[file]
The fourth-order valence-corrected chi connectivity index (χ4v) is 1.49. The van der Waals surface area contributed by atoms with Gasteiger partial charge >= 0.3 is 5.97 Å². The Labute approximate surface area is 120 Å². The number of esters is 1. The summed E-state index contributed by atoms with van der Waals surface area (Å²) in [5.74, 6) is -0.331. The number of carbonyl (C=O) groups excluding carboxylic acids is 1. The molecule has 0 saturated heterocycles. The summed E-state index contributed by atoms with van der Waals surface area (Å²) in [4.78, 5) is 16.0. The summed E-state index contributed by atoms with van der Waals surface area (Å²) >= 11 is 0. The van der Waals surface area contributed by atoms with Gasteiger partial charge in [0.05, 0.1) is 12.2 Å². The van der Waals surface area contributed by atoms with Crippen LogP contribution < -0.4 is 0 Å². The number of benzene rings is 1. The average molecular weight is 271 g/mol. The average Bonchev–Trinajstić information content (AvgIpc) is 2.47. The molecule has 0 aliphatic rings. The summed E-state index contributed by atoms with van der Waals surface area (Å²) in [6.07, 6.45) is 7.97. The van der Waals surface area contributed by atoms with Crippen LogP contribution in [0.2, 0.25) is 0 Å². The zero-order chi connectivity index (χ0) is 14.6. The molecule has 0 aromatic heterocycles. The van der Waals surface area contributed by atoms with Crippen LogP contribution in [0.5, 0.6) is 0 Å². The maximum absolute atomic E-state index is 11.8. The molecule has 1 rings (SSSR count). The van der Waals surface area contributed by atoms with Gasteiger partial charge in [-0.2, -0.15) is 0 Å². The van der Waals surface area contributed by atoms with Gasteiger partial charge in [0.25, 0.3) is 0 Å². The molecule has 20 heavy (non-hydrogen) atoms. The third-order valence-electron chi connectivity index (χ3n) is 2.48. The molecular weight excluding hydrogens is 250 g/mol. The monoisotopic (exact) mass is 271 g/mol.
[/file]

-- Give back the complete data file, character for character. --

The fourth-order valence-corrected chi connectivity index (χ4v) is 1.49. The van der Waals surface area contributed by atoms with Gasteiger partial charge >= 0.3 is 5.97 Å². The Labute approximate surface area is 120 Å². The number of esters is 1. The summed E-state index contributed by atoms with van der Waals surface area (Å²) in [5.74, 6) is -0.331. The number of carbonyl (C=O) groups excluding carboxylic acids is 1. The molecule has 0 saturated heterocycles. The summed E-state index contributed by atoms with van der Waals surface area (Å²) in [4.78, 5) is 16.0. The summed E-state index contributed by atoms with van der Waals surface area (Å²) >= 11 is 0. The van der Waals surface area contributed by atoms with Gasteiger partial charge in [0.05, 0.1) is 12.2 Å². The van der Waals surface area contributed by atoms with Crippen LogP contribution < -0.4 is 0 Å². The number of benzene rings is 1. The average molecular weight is 271 g/mol. The average Bonchev–Trinajstić information content (AvgIpc) is 2.47. The molecule has 0 aliphatic rings. The summed E-state index contributed by atoms with van der Waals surface area (Å²) in [6.07, 6.45) is 7.97. The van der Waals surface area contributed by atoms with Crippen LogP contribution in [0.2, 0.25) is 0 Å². The zero-order chi connectivity index (χ0) is 14.6. The molecule has 0 aromatic heterocycles. The van der Waals surface area contributed by atoms with Crippen LogP contribution in [0.5, 0.6) is 0 Å². The maximum absolute atomic E-state index is 11.8. The molecule has 1 rings (SSSR count). The van der Waals surface area contributed by atoms with Gasteiger partial charge in [-0.2, -0.15) is 0 Å². The van der Waals surface area contributed by atoms with Gasteiger partial charge in [0.25, 0.3) is 0 Å². The molecule has 20 heavy (non-hydrogen) atoms. The third-order valence-electron chi connectivity index (χ3n) is 2.48. The molecular weight excluding hydrogens is 250 g/mol. The monoisotopic (exact) mass is 271 g/mol.